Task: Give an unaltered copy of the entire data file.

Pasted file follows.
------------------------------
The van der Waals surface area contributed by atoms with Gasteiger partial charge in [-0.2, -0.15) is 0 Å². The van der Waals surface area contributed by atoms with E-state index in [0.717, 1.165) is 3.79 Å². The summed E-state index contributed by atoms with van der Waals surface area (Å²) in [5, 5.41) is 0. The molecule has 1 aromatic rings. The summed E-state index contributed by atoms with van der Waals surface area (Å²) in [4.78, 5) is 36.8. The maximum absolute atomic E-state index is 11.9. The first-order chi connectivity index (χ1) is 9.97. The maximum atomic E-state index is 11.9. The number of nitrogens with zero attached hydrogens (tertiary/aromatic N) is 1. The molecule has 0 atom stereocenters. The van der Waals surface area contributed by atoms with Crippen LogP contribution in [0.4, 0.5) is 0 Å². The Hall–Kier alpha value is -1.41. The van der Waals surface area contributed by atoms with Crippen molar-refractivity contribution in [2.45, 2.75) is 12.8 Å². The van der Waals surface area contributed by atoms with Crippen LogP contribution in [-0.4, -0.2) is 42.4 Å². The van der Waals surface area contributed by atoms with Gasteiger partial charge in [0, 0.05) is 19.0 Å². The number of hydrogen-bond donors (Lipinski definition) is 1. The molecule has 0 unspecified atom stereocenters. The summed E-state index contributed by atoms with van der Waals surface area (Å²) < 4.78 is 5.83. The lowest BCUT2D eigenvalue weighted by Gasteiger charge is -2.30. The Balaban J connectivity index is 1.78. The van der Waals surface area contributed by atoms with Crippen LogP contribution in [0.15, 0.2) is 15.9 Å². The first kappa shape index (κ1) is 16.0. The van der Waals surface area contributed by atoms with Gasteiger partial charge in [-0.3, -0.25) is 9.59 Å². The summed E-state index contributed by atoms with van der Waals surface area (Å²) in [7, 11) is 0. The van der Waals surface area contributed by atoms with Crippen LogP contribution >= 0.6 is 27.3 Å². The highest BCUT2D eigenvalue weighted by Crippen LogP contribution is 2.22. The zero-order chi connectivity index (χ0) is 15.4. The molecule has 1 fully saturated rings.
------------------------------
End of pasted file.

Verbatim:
The van der Waals surface area contributed by atoms with Gasteiger partial charge in [-0.2, -0.15) is 0 Å². The van der Waals surface area contributed by atoms with E-state index in [0.717, 1.165) is 3.79 Å². The summed E-state index contributed by atoms with van der Waals surface area (Å²) in [5, 5.41) is 0. The molecule has 1 aromatic rings. The summed E-state index contributed by atoms with van der Waals surface area (Å²) in [4.78, 5) is 36.8. The maximum absolute atomic E-state index is 11.9. The first-order chi connectivity index (χ1) is 9.97. The maximum atomic E-state index is 11.9. The number of nitrogens with zero attached hydrogens (tertiary/aromatic N) is 1. The molecule has 0 atom stereocenters. The van der Waals surface area contributed by atoms with Crippen LogP contribution in [0.4, 0.5) is 0 Å². The Hall–Kier alpha value is -1.41. The van der Waals surface area contributed by atoms with Crippen molar-refractivity contribution in [2.45, 2.75) is 12.8 Å². The van der Waals surface area contributed by atoms with Crippen LogP contribution in [-0.4, -0.2) is 42.4 Å². The van der Waals surface area contributed by atoms with Gasteiger partial charge in [0, 0.05) is 19.0 Å². The number of hydrogen-bond donors (Lipinski definition) is 1. The molecule has 0 unspecified atom stereocenters. The summed E-state index contributed by atoms with van der Waals surface area (Å²) < 4.78 is 5.83. The lowest BCUT2D eigenvalue weighted by Gasteiger charge is -2.30. The Balaban J connectivity index is 1.78. The van der Waals surface area contributed by atoms with Crippen LogP contribution in [0.15, 0.2) is 15.9 Å². The first kappa shape index (κ1) is 16.0. The van der Waals surface area contributed by atoms with Gasteiger partial charge in [-0.3, -0.25) is 9.59 Å². The summed E-state index contributed by atoms with van der Waals surface area (Å²) in [7, 11) is 0. The van der Waals surface area contributed by atoms with Crippen LogP contribution >= 0.6 is 27.3 Å². The highest BCUT2D eigenvalue weighted by Crippen LogP contribution is 2.22. The zero-order chi connectivity index (χ0) is 15.4. The molecule has 1 fully saturated rings.